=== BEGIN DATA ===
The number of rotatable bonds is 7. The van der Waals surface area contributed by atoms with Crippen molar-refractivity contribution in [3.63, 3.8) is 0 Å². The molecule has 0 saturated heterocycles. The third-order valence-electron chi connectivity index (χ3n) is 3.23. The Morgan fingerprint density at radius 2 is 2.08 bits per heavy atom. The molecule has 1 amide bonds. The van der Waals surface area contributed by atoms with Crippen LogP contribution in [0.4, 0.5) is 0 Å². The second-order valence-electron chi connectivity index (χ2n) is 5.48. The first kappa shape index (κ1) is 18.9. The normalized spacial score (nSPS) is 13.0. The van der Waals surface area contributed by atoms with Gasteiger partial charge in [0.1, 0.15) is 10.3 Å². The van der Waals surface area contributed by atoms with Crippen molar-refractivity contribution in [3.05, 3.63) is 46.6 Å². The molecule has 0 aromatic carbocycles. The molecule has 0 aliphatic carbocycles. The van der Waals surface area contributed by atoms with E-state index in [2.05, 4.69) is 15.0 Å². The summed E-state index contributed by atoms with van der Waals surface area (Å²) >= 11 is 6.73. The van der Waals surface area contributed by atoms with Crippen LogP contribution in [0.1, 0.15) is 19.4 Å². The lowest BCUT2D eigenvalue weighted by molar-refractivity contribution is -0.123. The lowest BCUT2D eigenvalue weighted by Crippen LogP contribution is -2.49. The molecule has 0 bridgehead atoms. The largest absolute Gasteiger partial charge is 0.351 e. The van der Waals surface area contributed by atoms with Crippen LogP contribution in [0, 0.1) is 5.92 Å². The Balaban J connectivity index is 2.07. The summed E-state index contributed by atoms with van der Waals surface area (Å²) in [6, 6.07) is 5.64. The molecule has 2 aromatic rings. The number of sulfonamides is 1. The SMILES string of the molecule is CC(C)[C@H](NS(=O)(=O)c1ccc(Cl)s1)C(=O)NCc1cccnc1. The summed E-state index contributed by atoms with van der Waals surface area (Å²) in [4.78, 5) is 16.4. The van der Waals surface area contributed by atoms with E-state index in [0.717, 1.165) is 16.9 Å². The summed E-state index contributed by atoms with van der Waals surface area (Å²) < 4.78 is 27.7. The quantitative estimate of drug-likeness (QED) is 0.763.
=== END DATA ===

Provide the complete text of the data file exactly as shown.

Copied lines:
The number of rotatable bonds is 7. The van der Waals surface area contributed by atoms with Crippen molar-refractivity contribution in [3.63, 3.8) is 0 Å². The molecule has 0 saturated heterocycles. The third-order valence-electron chi connectivity index (χ3n) is 3.23. The Morgan fingerprint density at radius 2 is 2.08 bits per heavy atom. The molecule has 1 amide bonds. The van der Waals surface area contributed by atoms with Crippen LogP contribution in [0.4, 0.5) is 0 Å². The second-order valence-electron chi connectivity index (χ2n) is 5.48. The first kappa shape index (κ1) is 18.9. The normalized spacial score (nSPS) is 13.0. The van der Waals surface area contributed by atoms with Gasteiger partial charge in [0.1, 0.15) is 10.3 Å². The van der Waals surface area contributed by atoms with Crippen molar-refractivity contribution in [3.05, 3.63) is 46.6 Å². The molecule has 0 aromatic carbocycles. The molecule has 0 aliphatic carbocycles. The van der Waals surface area contributed by atoms with E-state index in [2.05, 4.69) is 15.0 Å². The summed E-state index contributed by atoms with van der Waals surface area (Å²) >= 11 is 6.73. The van der Waals surface area contributed by atoms with Crippen LogP contribution in [0.1, 0.15) is 19.4 Å². The lowest BCUT2D eigenvalue weighted by molar-refractivity contribution is -0.123. The lowest BCUT2D eigenvalue weighted by Crippen LogP contribution is -2.49. The molecule has 0 bridgehead atoms. The largest absolute Gasteiger partial charge is 0.351 e. The van der Waals surface area contributed by atoms with Crippen LogP contribution in [0, 0.1) is 5.92 Å². The Balaban J connectivity index is 2.07. The summed E-state index contributed by atoms with van der Waals surface area (Å²) in [6, 6.07) is 5.64. The molecule has 2 aromatic rings. The number of sulfonamides is 1. The SMILES string of the molecule is CC(C)[C@H](NS(=O)(=O)c1ccc(Cl)s1)C(=O)NCc1cccnc1. The summed E-state index contributed by atoms with van der Waals surface area (Å²) in [4.78, 5) is 16.4. The van der Waals surface area contributed by atoms with E-state index in [0.717, 1.165) is 16.9 Å². The summed E-state index contributed by atoms with van der Waals surface area (Å²) < 4.78 is 27.7. The quantitative estimate of drug-likeness (QED) is 0.763.